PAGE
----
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Netflix ends free trial offer for American subscribers

Because, let's be honest — by now, you know if you want Netflix or not.

Because, let's be honest — by now, you know if you want Netflix or not.

The Netflix app is displayed alongside other streaming media services on the homepage of a Roku Streaming Stick. (Photo: Matthew Keys / Flickr Creative Commons)

Netflix has ended its free trial offers for American customers, a company spokesperson confirmed on Tuesday.

The move ends a long-term marketing promotion that started with the company’s legacy DVD-by-mail service in which prospective customers received lengthy free trials via promotional brochures that were included with DVD players and, later, Blu-rays.

The company had offered new customers a generous 30-day free trial to test its subscription streaming service before converting users over to a paid account. Those accounts start at $9 a month and increase to $17 a month depending on features and the number of simultaneous streams allowed.

The move was first spotted by Andrew Freedman, an analyst with Hedgeye Risk Management who specializes in streaming media services.

On Tuesday, a Netflix spokesperson confirmed the company had moved away from free trials and was actively exploring other ways to attract new subscribers to the service. As of July, Netflix had nearly 73 million domestic subscribers.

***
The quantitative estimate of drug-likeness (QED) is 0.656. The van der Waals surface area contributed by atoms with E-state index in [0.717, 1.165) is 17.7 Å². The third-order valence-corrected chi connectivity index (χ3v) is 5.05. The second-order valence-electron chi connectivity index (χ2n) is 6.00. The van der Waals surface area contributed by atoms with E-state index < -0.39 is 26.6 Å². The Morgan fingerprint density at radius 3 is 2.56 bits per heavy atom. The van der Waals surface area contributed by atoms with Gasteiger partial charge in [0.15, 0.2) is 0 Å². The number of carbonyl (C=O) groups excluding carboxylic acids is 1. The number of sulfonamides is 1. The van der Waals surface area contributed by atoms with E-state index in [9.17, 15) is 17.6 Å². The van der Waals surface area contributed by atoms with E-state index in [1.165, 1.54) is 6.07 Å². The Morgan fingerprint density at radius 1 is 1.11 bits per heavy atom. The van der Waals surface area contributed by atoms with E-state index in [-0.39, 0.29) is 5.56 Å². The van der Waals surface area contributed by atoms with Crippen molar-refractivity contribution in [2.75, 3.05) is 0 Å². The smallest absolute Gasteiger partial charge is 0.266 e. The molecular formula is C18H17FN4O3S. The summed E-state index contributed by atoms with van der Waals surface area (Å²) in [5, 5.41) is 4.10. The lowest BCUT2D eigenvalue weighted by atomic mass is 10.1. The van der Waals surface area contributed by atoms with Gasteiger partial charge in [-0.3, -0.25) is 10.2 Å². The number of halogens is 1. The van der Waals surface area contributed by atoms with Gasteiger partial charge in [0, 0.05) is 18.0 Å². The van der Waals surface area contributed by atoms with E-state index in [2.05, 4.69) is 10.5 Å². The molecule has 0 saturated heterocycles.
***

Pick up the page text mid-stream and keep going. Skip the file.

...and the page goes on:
Earlier this year, Netflix said it would stop charging customers whose accounts had been dormant for more than a year, a move the company said would be negligible on its bottom line.

“The last thing we want is people paying for something they’re not using,” Eddy Wu, a Netflix executive in charge of product innovation, said.

After today, when those customers re-start their accounts, they won’t be given a free trial — they’ll be charged in full.

Netflix will report financial earnings for its most-recent quarter later this month.

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About the Author:

Matthew Keys

Matthew Keys is an award-winning journalist with more than 10 years of experience covering the business of television and radio broadcasting, streaming services and the overall media industry. In addition to his work as publisher of The Desk, Matthew contributes regularly to StreamTV Insider and KnowTechie, and has worked for several well-known news organizations, including Thomson Reuters, McNaughton Newspapers, Grasswire, Comstock's magazine, KTXL-TV and KGO-TV. Matthew is a member of IRE, a trade organization for investigative reporters and editors, and is based in Northern California.

Email: [email protected] | Signal: 530-507-8380